#1 By: Jason Fitzpatrick, February 20th, 2014 12:34
Originally published at: http://www.howtogeek.com/182931/htg-reviews-the-hootoo-tripmate-a-travel-battery-and-wi-fi-wonder/
When you’re a geek on the move, it’s easy to get overburdened with gadgets. Today we take a look at a handy little gadget that lightens the load: a combination device that’s both an external battery pack, Wi-Fi router, and micro NAS. Read on as we see if it really can kill three birds with one stone.
#2 By: localhost, February 20th, 2014 15:09
Wow this is great. I've been waiting for a device exactly like this. I honestly had no idea this even existed.
Wifi at my university is spotty at best, but nearly every seat in the entire campus has an ethernet port and power outlet. This would be awesome to just keep in my backpack and plug in to ethernet ports when the wifi craps out. I carry multiple devices (phone, tablet, and laptop) and routinely have to share my phone's data plan with my friends, and share lots of files. This seems like the ultimate do-it-all device.
I do wish the battery capacity was higher though. I wouldn't mind paying more and having larger device that has something like 9000mAh or even higher.
Edit: The price is very reasonable too. I thought this would be nearly $100, but at $50 seems almost like a steal. Almost because I got my 9000mAh external battery for $40
#3 By: John S, February 20th, 2014 17:10
Sounds like a really useful product. I went to Amazon to order one, and found there are two models, the TripMate and the TripMate Nano any idea what the difference is apart from the form factor @jfitzpatrick?
#4 By: Jason Fitzpatrick, February 20th, 2014 23:45
The Nano is the TripMate without the battery pack component (you'll notice that all the specs are the same except the Nano has no listing for mAh because it has no battery and it has a physical toggle on the outside for manually switching between Wi-Fi router mode and WLAN for NAS access).
Even if I didn't need the battery pack feature, I think I'd still go with the battery TripMate simply because I'd want to be able to use it as a Wi-Fi node and a NAS device simultaneously without some sketchy toggle switch preventing me from doing so.
Hope that helps!
#5 By: John S, February 21st, 2014 11:53
Just to clarify, does it have no battery at all, as in it needs to be plugged in to a power source in order to function? Or does it just not have the ability to charge your phone?
If it does have an internal battery, but doesn't charge the phone, can it still power whatever drive you hook up to it as a NAS device?
#6 By: Jeremiah Klein, February 21st, 2014 14:48
I actually want one of these. I have a Sapido portable router that is very similar, but this little guy seems a little more streamlined. The Sapido could never truly 'share' the content on the hdd I plugged into it.
Having something like this on a long car ride saved my wife's and my sanity. On the 16 hour drive the kids were able to play network Minecraft on their iPods.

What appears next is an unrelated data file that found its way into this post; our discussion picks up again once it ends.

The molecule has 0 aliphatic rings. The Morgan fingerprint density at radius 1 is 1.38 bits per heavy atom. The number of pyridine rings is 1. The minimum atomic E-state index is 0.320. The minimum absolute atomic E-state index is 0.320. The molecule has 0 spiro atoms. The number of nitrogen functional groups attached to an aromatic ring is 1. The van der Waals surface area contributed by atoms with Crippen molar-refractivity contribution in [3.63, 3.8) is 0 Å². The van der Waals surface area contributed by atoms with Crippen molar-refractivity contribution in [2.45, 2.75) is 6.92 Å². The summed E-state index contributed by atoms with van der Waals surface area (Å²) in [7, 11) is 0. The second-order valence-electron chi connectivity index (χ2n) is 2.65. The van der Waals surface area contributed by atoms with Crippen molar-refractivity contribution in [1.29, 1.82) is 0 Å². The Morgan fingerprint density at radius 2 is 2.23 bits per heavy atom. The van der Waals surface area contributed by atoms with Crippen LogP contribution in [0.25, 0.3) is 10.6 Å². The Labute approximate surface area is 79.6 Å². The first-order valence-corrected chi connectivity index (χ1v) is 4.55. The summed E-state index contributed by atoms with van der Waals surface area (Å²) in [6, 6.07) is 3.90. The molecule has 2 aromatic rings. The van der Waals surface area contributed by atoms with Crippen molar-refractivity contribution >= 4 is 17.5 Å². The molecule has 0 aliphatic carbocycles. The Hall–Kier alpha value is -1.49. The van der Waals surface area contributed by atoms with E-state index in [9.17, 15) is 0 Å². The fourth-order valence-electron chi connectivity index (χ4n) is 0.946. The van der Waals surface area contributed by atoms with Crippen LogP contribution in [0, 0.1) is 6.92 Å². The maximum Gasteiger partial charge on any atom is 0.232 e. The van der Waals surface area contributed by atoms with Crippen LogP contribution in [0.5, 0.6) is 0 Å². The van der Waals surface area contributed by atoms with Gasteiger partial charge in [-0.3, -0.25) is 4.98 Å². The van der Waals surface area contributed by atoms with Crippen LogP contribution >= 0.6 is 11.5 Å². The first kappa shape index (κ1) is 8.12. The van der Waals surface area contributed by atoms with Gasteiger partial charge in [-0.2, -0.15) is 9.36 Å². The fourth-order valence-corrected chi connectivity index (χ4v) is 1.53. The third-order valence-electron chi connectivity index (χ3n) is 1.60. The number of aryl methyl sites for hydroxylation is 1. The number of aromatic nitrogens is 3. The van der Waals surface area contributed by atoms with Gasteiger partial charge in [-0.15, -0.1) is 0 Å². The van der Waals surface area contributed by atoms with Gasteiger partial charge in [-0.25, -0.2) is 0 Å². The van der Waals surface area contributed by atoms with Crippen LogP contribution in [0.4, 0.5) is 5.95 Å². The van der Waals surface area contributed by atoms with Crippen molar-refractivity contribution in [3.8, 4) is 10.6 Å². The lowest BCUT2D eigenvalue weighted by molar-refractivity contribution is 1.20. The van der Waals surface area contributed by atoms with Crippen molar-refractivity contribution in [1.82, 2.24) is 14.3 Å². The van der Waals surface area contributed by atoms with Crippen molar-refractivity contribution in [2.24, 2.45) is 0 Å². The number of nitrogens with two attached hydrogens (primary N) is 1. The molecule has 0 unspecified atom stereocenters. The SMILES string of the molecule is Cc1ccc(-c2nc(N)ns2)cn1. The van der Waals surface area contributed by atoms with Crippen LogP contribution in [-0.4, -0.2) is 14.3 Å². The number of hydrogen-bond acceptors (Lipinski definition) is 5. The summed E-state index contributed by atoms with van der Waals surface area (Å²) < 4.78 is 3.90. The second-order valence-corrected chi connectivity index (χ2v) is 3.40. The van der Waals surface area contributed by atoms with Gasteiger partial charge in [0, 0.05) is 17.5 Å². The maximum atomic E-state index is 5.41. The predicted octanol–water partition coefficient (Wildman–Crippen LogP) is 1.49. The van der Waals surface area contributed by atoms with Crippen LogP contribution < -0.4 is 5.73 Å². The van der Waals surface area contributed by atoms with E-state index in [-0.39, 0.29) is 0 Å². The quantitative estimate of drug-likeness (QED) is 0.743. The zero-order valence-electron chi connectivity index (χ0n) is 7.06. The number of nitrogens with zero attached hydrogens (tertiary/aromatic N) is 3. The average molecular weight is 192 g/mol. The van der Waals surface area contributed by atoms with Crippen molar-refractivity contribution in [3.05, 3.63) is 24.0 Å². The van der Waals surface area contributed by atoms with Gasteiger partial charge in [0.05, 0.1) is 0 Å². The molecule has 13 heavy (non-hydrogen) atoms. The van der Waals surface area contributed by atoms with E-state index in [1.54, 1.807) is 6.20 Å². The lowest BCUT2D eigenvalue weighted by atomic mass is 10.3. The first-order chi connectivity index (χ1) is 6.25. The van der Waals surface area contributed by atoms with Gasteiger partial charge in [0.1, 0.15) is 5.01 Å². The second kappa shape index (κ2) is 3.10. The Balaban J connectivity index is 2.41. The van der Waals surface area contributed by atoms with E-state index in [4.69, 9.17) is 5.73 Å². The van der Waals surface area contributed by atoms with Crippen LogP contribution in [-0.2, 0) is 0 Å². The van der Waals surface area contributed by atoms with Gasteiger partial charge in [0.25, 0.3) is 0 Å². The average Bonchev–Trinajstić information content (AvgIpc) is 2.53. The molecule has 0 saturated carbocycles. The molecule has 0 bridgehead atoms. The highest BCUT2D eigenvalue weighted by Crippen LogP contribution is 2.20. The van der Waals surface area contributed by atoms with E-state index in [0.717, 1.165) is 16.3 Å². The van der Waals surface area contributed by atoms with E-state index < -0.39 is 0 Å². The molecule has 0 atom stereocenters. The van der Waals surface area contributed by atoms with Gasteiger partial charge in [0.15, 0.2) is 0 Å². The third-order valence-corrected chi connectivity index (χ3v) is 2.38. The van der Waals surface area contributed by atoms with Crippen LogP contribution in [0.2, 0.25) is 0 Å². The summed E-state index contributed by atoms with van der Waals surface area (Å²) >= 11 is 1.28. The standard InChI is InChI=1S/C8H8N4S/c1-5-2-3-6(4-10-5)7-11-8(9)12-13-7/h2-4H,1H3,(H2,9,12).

#7 By: Adrian Kentleton, February 28th, 2014 14:58
Thanks for bringing this useful gadget to my attention! Just taken deltvery of one from Amazon UK (£45), looking forward to putting it through its paces over the next few days.
I was pleased that the bundled comprehensive user guide was a printed booklet.
#8 By: Larry Thiel, March 1st, 2014 01:00
I have received my Tripmate and it looks very useful BUT I have not been able to get the NAS function to work. The Tripmate sees the flash drive is is able to explore it. However, I cannot find it from either Linux or Windows. And that is true whether or not the Samba service is turned on in the Tripmate. I did not download the HooToo app because of your article saying not to; Both OSes simply see no network device although both are using the Tripmate WiFi.
Any help with finding how to access the NAS from either OS would be helpful.
#9 By: Adrian Kentleton, March 1st, 2014 03:35
@lthielster This topic will close in 1 day. Post a new thread about this, and I'll try and help (if I can) when I've played with mine! No doubt others will chip in, too.
#10 By: Adrian Kentleton, March 1st, 2014 12:16
@lthielster I've had a chance to explore the NAS function on the TripMate, and had no trouble connecting to a NTFS 16GB USB stick plugged in it, from a Windows 7 Pro system, following a mix of instructions in the manual and from the HTG article.
It didn't matter whether I powered on the TripMate or inserted the USB stick first (despite what it says in the manual).
The PC was set up to use DHCP to connect to wifi. I found the TripMate's wifi and connecxted to it, using the default key 11111111.
Then I opened Explorer at 'Network', and typed
\\tm01\ in the address bar. The network credentials dialog box appeared, and I entered the default username viz admin, and left the password field blank (the default). Bingo!
The drive showed up as 'USBDisk1_Volume1', and I could read and write to it (and its subfolders).
#11 By: Jason Fitzpatrick, March 2nd, 2014 12:34
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